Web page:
I had spent most of my leftover American cash for the $215 clearing fees in Guatemala and Chinandego has the only ATM machines 40 KM away. The Marina advanced me the $72 for the entry here. And I was to repay this out of the ATM machine on Sunday. But somehow I got confused by the system here, because I wanted both US dollars and Cordobas. and then BofA automatically blocked my account. There was immediately an e-mail from the BofA and they were to un-block it when I answered that it was me doing the transactions. But two hours later there was no way yet for me to use my debit card. I did manage to get $20 worth of Cordobas for the bus ride before it was blocked. I needed to grocery shop because there is nothing nearer than Chinandego. So, when I asked the owner here for help, like me transferring dollars to his account he told me that I could catch a ride to Chinandega today with one of the men working here. But that never came about. And I was told that it may not happen for days. So, no I have to catch that same 6.15 bus tomorrow and spend most of the day riding in that piece of junk and listening to the porno videos. Then, when I get lucky and get some money I have to wait for the four clearing services to show up out of Corinto to clear out. So, instead of two days I’ll have been here for about a week. It looks like my slogan will have to change from Before 80 Years to “in 80 Years”.

Today I heard this strange, like a hacksaw, sound up in a coconut tree. Turned out to be a sloth.


The (soft) Porno Queen

The (soft) Porno Queen on the bus


Santa Ana, Chinandega

Santa Ana, Chinandega


You can just see the tail of the Sloth


Saturday, January 7th. Marina Puesta del Sol, Nicaragua. A hidden secret piece/peace of Paradise.

Saturday, January 7th, 2017

Nicaragua, the 55th country visited with “Fleetwood”. I did not set foot on El Salvador but sailed its territorial waters, nbr 54.

I left Puerto Quetzal, Guatemala, at 12.45 after the agent, Miguel, had brought my passport back and my “Zarpe”. Instead of the $ 160 I mentioned in my previous blog, I ended up paying $180 on Monday and then another $35 on Tuesday. A good racket. The little I spent on my very interesting side trip to Antigua was eaten up by the clearance expenses and the marina restaurant was extremely expensive. More than state side and twice and more than Mexico. The wind forecast was for very light air, between two and six knots. I decided to bring out the old worn 150% Mylar Genoa sail. Because it is about 20% larger than the second hand dacron genoa I have used so far. But I got some stronger winds and did also a fair amount of motor sailing. A mylar sail is much more delicate than Dacron, it tears easily. But it turned out that it is not as difficult to refold as I had anticipated. I shall be using it until it is totally used up. I still have a much newer Mylar replacement aboard. Late on Tuesday afternoon the wind strengthened and was about 20 degrees from hard to the wind. When I checked my speed over the ground I could not believe my eyes I was doing 7 plus and hitting close to 8 ½ knots at times, fairly consistent for a couple of hours until dark when the wind usually diminishes. I had to record this. It is the fastest I can remember ever going on “Fleetwood” without a spinnaker or a strong favorable current. See: https://www.youtube.com/watch?v=YTh3NOBoxUg&t=174s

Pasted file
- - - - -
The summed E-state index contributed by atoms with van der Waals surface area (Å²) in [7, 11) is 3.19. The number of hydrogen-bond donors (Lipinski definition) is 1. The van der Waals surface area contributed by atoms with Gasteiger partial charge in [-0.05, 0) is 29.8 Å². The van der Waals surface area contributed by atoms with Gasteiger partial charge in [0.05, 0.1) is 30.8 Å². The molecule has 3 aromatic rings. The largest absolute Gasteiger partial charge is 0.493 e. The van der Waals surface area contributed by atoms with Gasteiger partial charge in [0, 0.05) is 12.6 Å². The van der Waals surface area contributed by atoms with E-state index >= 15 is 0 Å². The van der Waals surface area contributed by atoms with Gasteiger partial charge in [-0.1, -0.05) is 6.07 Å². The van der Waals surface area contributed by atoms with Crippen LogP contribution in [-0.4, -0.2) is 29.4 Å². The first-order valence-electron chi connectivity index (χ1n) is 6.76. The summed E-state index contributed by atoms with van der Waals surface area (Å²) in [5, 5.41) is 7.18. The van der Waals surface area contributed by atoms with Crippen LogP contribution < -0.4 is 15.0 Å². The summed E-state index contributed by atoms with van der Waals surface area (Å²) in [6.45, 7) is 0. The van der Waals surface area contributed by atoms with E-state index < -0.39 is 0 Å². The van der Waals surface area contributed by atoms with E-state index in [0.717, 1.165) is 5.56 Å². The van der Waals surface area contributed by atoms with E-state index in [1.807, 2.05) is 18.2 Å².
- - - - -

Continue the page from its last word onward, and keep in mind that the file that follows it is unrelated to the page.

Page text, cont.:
The Puesta del Sol Marina is about 12 ½ miles north-west of the Nicaragua port of Corinto. It is the first and so far only marina in this country. It was developed by Robert Membreno who came at 7 years old to California from Nicaragua with his parents. He is from 1932 but you would not guess it. He has sailed in many parts of the world and discovered these vast mangrove sloughs in 2002 while sailing this coast. The marina and resort he built are exceptional, first class. He owns vast stretches of the estuary and is not planning to develop it. The small fishing settlement next to the resort goes on just like before Robert showed up but benefits by the employment opportunities and better access. He also built a school for the local youths.

When I turned the corner at the unexpected opening in the shore line, after going through mild tidal rapids, I felt like entering into a new world. The water was flat and there was no sign of any human interference with the original environment. Still and peaceful, a little further down the marina and resort showed up in a bend of the slough. It is the end of a very little traveled road. There are no street noises and at night the sky is as bright with stars as on the ocean or in the desert. The nearest habitation is 20 miles away. There is a swimming pool, excellent restaurant and bar and the personnel is very professional and helpful. The showers and bathrooms are so much better than to what I have become used to since leaving the Saint Francis Yacht Club. Only the one at Grand Harbour Marina in Valetta, Malta beats this one.